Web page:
Blog: Government Grants: Beyond SR&EDFebruary 20th, 2016
Funding is a key challenge for technology start-ups. Often, early-stage companies rely on bootstrapping until they develop to a point where they are able to raise equity through Series funding. However, there are a variety of government programs that can ease this transitional burden by providing funding. Scientific Research and Experimental Development (SR&ED) is one of the most common sources of government funding for technology companies, but it by no means the only money out there. Other programs often come in the form of wage subsidies, as they are focused on trying to create jobs for Canadians, but other government grants and credits exist.
Some programs, like SR&ED, offer funding if you meet the eligibility requirements. But other programs are competitive and require applications, as there is a limited pool of grant funds. Having a business plan and a prototype increases the chance of success with these programs.
A sampling of the programs available:
IRAP can provide grants to small to medium sized technology companies with the potential to grow. There is an application process. IRAP can also assist in business development with consulting by using their industrial technology advisors.
Corporations that develop interactive digital media products in British Columbia can be eligible for this credit, which is equal to 17.5% of salaries and wages. Games and educational software are types of products that can qualify. There is an application process, and if approved, the refundable credit is claimed on your corporate income tax return.
This program offers support and grants between $15,000 and $50,000 to early stage technology companies. There is an application process with various deadlines throughout the year.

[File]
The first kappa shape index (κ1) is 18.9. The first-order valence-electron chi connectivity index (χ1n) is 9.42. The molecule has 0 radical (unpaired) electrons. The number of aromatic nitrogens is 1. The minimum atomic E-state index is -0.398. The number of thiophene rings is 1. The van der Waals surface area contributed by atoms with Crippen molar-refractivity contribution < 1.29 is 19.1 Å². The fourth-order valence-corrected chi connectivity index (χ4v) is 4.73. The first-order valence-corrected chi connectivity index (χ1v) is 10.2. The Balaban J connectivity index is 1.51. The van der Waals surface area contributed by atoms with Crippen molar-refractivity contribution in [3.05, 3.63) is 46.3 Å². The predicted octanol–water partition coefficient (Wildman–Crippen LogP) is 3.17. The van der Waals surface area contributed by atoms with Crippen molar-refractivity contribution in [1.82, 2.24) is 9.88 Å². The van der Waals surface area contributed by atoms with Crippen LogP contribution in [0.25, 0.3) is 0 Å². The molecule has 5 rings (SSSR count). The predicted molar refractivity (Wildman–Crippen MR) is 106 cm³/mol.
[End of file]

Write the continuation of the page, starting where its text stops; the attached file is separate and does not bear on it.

This grant can cover 2/3 of your employees’ training costs, but there are restrictions on how training can be done.
MITACS is a salary matching program for organizations look to hire graduate students and postdoctoral fellows for specific projects.
This program offers a $16 per hour subsidy for wages for a youth working to develop digital skills. The company needs to have existed for at least two years and have five or more employees.
This program provides a $2,800 wage subsidy incentive to hire eligible youth outside of the Lower Mainland of B.C.
The program offers $9.25 per hour wage subsidy for prospective candidates who may otherwise be unqualified.
Offers a $2,700 grant for hiring first-year co-op students for technology companies.
As you see, there is a lot of non-SR&ED government funding available, but it requires awareness and time to apply. Each program has their own eligibility criteria, some of which are general, and some of which are technology specific. Some of the more competitive grants can be difficult to get. The application process is time away from developing your core business, so you should consider only pursuing grants that you have a higher chance of obtaining.
For a summary of programs available in different provinces and territories, click here.
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